Sacred Spaces, Sacred Places

Long before there were computers, Twitter or Facebook, and back before cell phones, TVs and radios – way back to the earliest of times, humans were connected. Not to a global world made small by technology, but to a small world made global through its connections to the heavens and the earth – all one, great, mystical world to our early ancestors.

They sensed the energies that surrounded them, and knew the power of the celestial bodies in the skies above. They erected monuments of stone, set in a circle and strategically placed to align with the heavenly orbs that revolved around their world.

Within the safety of that circle, on consecrated ground they performed rituals and ceremonies. Though we may never know the words they spoke, or the actions performed, the sacredness of their intentions remain embedded within the confines of those circles. They are sacred spaces, and their sacred energy remains present even today.


Chuck Pettis, author of The Secrets of Sacred Space, believes the world needs more sacred places. “We get more than enough negativity on TV and in the news…Anything any of us can do to facilitate, encourage and create environments and spaces that make it a little easier for people to do prayer or meditation… is something that’s very good for us to do as human beings.”

To that end in 2000, Pettis purchased 72 acres on Whidbey Island near Seattle, Washington, and founded Earth Sanctuary, a sculpture garden of sacred spaces that he builds.

“This is a place where people have special, spiritual experiences,” he says of the meditation parkland that houses two stone circles, a labyrinth, a dolmen, an American Indian Medicine Wheel and two Tibetan prayer wheels.

There is also a retreat house on the property along with an abundance of wildlife.

“It’s important that we surround ourselves with an environment that is safe, peaceful, uplifting, and spiritual,” he continues. “I do that with stone circles and labyrinths, but it can be done just as nicely with plants, gardens, flowers in your home, creating an orderly environment…One can even create a little altar or shrine, or a shelf that is your personal sacred space.”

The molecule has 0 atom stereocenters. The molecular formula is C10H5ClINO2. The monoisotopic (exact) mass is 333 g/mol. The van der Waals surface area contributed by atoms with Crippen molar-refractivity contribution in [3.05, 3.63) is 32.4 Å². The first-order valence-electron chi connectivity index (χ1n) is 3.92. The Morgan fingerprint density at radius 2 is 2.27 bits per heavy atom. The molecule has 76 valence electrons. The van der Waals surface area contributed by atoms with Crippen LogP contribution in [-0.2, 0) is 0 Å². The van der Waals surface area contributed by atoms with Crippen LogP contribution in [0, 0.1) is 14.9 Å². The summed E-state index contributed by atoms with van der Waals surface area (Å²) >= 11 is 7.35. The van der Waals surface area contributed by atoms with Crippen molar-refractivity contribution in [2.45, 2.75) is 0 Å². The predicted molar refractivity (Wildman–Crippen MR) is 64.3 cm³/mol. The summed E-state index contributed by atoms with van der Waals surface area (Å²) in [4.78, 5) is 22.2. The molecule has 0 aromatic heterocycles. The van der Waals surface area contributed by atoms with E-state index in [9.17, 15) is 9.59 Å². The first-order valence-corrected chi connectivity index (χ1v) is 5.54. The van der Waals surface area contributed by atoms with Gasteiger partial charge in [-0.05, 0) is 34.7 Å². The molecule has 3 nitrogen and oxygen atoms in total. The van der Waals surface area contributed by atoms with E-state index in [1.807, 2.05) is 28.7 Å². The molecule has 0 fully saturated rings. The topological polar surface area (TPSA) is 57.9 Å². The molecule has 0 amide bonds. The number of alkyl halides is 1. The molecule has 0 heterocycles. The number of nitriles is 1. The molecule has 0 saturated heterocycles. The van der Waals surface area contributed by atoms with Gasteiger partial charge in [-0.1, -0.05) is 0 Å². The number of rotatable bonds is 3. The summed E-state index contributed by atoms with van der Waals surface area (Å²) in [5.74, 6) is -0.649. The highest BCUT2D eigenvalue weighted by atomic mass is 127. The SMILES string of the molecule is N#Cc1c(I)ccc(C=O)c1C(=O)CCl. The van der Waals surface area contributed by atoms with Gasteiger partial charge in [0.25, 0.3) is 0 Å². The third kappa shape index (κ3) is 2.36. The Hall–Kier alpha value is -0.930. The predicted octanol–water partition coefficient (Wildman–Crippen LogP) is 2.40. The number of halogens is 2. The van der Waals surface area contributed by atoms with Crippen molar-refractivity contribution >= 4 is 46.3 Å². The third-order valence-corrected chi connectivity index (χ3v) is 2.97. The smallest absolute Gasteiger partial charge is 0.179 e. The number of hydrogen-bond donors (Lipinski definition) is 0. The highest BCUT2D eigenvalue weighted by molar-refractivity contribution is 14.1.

Pettis became involved with sacred spaces in the 1970s while attending college, where his interest was twofold – non-verbal communication and the effects of environment on one’s consciousness. He earned a psychology degree at Carnegie Mellon University, and then studied design at futurist Buckminster Fuller’s design department at Southern Illinois University. He helped build geodesic domes, inflatables and other unique, non-rectangular spaces, and observed that when people entered these structures they acted differently and to relate to one another differently. He concluded that space does affect a person’s consciousness, feelings and emotions.

This was also confirmed on a trip to England when he first toured several ancient stone circles. “These places had power to them. I can remember going into the Rollright Stone Circle near Oxford and feeling my consciousness change. I could feel the difference. From a spiritual standpoint, I could meditate better and go deeper, faster and more clearly.”

Intrigued, he began to study the design elements of these ancient monuments, and was curious to discover whether one could build a stone circle in modern times and generate the same powerful effect as the monuments of old.

In 1977 Pettis led the design and construction of the Ellis Hollow Stone Circle in Ithaca, New York. It was the first energetically and astronomically aligned stone circle constructed in the United States in modern times. “It worked, and it’s still working,” says Pettis, of the small stone circle with one tall standing stone and one recumbent stone surrounded by an ellipse of small boulders.

Spiritual Practices Become Part of the Landscape

Though no one knows the story behind those circles built thousands of years ago, Pettis offers his theory. “People in those times were more connected to the earth…There was no Disneyland, or tourist places, but there was a lot of reverence for the land. People built earth or stone monuments to create marked, distinct places. Then they did spiritual or religious ceremonies there.”